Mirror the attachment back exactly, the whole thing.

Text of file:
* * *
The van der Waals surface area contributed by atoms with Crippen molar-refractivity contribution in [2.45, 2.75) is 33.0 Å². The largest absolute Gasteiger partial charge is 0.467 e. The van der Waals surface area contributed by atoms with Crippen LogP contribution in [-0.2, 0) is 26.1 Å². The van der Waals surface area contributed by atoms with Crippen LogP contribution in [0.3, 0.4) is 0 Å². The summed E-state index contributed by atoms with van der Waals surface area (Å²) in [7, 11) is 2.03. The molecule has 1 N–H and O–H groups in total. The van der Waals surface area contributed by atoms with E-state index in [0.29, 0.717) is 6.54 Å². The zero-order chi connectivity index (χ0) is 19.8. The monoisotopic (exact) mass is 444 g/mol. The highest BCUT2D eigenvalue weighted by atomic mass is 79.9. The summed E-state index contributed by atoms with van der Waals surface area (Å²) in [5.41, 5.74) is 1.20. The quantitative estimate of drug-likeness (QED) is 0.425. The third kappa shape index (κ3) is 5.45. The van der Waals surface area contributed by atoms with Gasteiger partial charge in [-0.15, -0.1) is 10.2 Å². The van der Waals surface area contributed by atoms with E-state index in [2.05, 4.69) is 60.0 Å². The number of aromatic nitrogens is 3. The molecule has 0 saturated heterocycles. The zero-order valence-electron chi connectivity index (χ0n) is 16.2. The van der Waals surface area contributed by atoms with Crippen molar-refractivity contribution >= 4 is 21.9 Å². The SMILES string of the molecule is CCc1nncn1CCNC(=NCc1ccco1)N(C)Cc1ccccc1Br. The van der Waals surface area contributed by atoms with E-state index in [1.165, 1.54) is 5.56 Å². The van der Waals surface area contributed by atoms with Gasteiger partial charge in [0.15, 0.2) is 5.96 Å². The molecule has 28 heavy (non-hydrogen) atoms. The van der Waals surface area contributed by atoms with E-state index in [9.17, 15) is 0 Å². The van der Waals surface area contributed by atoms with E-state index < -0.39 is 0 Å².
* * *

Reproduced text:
The van der Waals surface area contributed by atoms with Crippen molar-refractivity contribution in [2.45, 2.75) is 33.0 Å². The largest absolute Gasteiger partial charge is 0.467 e. The van der Waals surface area contributed by atoms with Crippen LogP contribution in [-0.2, 0) is 26.1 Å². The van der Waals surface area contributed by atoms with Crippen LogP contribution in [0.3, 0.4) is 0 Å². The summed E-state index contributed by atoms with van der Waals surface area (Å²) in [7, 11) is 2.03. The molecule has 1 N–H and O–H groups in total. The van der Waals surface area contributed by atoms with E-state index in [0.29, 0.717) is 6.54 Å². The zero-order chi connectivity index (χ0) is 19.8. The monoisotopic (exact) mass is 444 g/mol. The highest BCUT2D eigenvalue weighted by atomic mass is 79.9. The summed E-state index contributed by atoms with van der Waals surface area (Å²) in [5.41, 5.74) is 1.20. The quantitative estimate of drug-likeness (QED) is 0.425. The third kappa shape index (κ3) is 5.45. The van der Waals surface area contributed by atoms with Gasteiger partial charge in [-0.15, -0.1) is 10.2 Å². The van der Waals surface area contributed by atoms with E-state index in [2.05, 4.69) is 60.0 Å². The number of aromatic nitrogens is 3. The molecule has 0 saturated heterocycles. The zero-order valence-electron chi connectivity index (χ0n) is 16.2. The van der Waals surface area contributed by atoms with Crippen molar-refractivity contribution >= 4 is 21.9 Å². The SMILES string of the molecule is CCc1nncn1CCNC(=NCc1ccco1)N(C)Cc1ccccc1Br. The van der Waals surface area contributed by atoms with E-state index in [1.165, 1.54) is 5.56 Å². The van der Waals surface area contributed by atoms with Gasteiger partial charge in [0.15, 0.2) is 5.96 Å². The molecule has 28 heavy (non-hydrogen) atoms. The van der Waals surface area contributed by atoms with E-state index in [9.17, 15) is 0 Å². The van der Waals surface area contributed by atoms with E-state index < -0.39 is 0 Å².